Need to get to the airport? Soon you can take an air taxi.

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Last November, a small, white, oblong helicopter with four passenger seats and six whirring electric engines took off from the Downtown Manhattan Heliport.

Several people, including Mayor Eric Adams, watched as the air taxi known as an eVTOL — an electric vertical takeoff and landing aircraft — flew silently, undetected by nearby pedestrians along the East River.

“To bring electric flight and the benefits of electric flight here is a dream come true,” said JoeBen Bevirt, the CEO of Joby Aviation, to the crowd. Joby is just one of dozens of firms around the world betting on eVTOLS. Their backers include some of aviation’s biggest names, such as Delta Air Lines, United Airlines and Embraer.

Many airlines and aviation companies are experimenting with new technologies not only to manage relentless economic pressure to be an affordable choice for transportation but also to be more environmentally friendly. Besides the move to electric engines, airlines are investigating options for fuel such as hydrogen and repurposed fuels and the reemergence of supersonic flight. Investors have spent an estimated $22.2 billion, according to a report published by the McKinsey Center for Future Mobility. Most companies aim to fly their new offerings in noticeable numbers by the end of this decade — or relegate them to the trash heap of history while they pursue other options.

“You need to have a similar revolution as [with] the electric car,” said Anders Forslund, co-founder and CEO of the Swedish company Heart Aerospace.

The Volocopter 2X electric air taxi takes off from the Downtown Manhattan Heliport for a test run along the East River on Nov. 13. (New York Daily News/Getty Images)

Short routes could be on an electric plane

Modern airplanes are more efficient and safer than they were when the 707, Boeing’s first jetliner, debuted in 1958. Boeing’s latest long-range model, the 787, looks similar even if the engineering is much improved.

“This is an industry based upon remarkable, sustained, incremental progress,” said Richard Aboulafia, a managing director at AeroDynamic Advisory, in explaining the glacial pace of change in design.

Heart Aerospace intends to change that reputation. Engineers are developing a 30-seat electric turboprop plane, the ES-30, with backing from the likes of Air Canada, Saab and United. The plan is to be operational by 2028. While the ES-30 looks like the prop planes that already fly passengers to small towns around the world, it could be revolutionary if certified: It does not emit carbon while it flies, and it is quiet. The lower cost of operating the ES-30 could also help airlines reopen routes where flights disappeared years ago.

Electric planes have their disadvantages, too. Battery capacity, despite recent improvements, does not equal the energy density of jet fuel. Installing a larger battery would add significant weight to a plane. To compensate, the planes would have to reduce the number of passenger seats to roughly 40 to 50. Last year, domestic flights averaged 132 seats per flight, according to the aviation data analytics firm Cirium Diio.

Flying range would also be limited. An electric plane must fly within a few hundred miles; the average distance flown today is 770 miles.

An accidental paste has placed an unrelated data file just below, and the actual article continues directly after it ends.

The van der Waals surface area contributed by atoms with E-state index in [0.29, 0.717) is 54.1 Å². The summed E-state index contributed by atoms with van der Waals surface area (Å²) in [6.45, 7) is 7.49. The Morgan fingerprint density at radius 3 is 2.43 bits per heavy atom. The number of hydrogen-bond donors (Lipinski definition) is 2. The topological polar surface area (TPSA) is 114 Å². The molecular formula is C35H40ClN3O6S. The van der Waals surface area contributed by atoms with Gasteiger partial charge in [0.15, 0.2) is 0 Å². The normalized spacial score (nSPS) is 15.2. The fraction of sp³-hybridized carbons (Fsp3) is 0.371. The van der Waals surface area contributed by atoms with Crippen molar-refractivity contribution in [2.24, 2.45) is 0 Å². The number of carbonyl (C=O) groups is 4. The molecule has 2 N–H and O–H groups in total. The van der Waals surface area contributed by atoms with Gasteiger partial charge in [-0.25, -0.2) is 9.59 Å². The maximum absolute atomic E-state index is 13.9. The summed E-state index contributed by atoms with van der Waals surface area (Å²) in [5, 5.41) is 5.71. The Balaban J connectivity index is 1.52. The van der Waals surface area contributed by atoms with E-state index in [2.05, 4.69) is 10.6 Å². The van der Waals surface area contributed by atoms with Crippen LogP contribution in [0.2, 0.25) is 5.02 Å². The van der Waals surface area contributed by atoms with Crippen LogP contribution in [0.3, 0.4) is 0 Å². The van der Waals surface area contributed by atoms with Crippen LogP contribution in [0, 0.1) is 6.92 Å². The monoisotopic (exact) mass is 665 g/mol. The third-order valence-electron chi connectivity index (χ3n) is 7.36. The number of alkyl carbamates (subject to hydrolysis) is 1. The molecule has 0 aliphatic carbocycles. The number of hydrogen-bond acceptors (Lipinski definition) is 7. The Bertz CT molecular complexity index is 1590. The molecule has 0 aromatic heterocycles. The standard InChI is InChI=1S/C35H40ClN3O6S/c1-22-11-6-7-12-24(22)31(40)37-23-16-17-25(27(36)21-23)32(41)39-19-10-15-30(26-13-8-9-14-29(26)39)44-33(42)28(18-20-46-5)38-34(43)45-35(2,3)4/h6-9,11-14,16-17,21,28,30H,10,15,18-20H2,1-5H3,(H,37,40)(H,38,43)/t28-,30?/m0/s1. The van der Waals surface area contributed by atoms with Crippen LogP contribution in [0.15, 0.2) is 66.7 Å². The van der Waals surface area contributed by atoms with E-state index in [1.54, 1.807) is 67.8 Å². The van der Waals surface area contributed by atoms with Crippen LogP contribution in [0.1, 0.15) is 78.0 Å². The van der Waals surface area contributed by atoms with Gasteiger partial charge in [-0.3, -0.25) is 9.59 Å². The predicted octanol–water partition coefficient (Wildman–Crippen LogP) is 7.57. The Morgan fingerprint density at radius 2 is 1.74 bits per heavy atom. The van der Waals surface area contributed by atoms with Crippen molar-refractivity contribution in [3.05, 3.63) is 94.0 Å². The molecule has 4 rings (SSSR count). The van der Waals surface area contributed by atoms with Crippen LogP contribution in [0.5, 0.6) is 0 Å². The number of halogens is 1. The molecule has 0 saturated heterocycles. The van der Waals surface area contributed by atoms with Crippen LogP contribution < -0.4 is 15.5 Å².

A plane flies above the clouds. It has two propellers on the wings on either side of the plane, and small windows along the side of the plane's body. A green light glows at the end of the plane's wing, and the door of the plane reads "Heart Aerospace."
A rendering of Heart Aerospace’s new 30-seat electric turboprop plane, the ES-30. (Heart Aerospace)

“In 2030, we’re not going to be able to cover all the [airline] routes, but we’re going to be able to cover the routes up to 500 miles with reserves,” said Kyle Clark, co-founder and CEO of Beta Technologies.

“We’ve already seen [batteries] doubling in energy density,” continued Clark. The company first flew an electric test plane in 2017, proving that battery-powered planes can fly. Certification of its production model, the Alia, is underway.

The debate around eVTOLs is different. Delta Air Lines, in partnership with Joby, plans to offer a “premium ‘Home to Seat’” service to connect heliports with nearby major airports once certified by the Federal Aviation Administration.

The companies estimate that about 1,000 people a day would choose eVTOLS instead of automobiles to travel to and from the airport. This number is equivalent to just 2 percent of the roughly 18.2 million travelers the airline managed at New York’s John F. Kennedy International Airport during the year ending in November, based on the latest U.S. Bureau of Transportation Statistics data.

“Moving around people with more means to access mobility and, in some cases, bypass congestion raises equity concerns,” said Adam Cohen, a senior researcher looking at transportation issues at the University of California at Berkeley.

Helicopter flights today between Manhattan and JFK and Newark airports cost at least $195 per person on Blade. Fares for the Home to Seat service have not been disclosed yet.

An aircraft flies over the Statue of Liberty, her back turned to the viewer. The aircraft is compact in length, with a single wing on top, almost a cross between a helicopter and airplane.
Beta Technologies’ Alia aircraft flies near the Statue of Liberty. (Beta Technologies/Brian Jenkins)

“From an engineering and technical perspective we can design these [options],” continued Cohen. “It really comes down to, from a policy perspective, how do we leverage it to maximize public good.”

The first commercial eVTOL flights could be in operation this summer at the 2024 Olympic Games in Paris. Certification delays, however, might nix that dream. And, maybe as soon as 2025, Joby and Delta hope to launch flights in New York and Los Angeles; United and Archer Aviation plan to do the same in Chicago.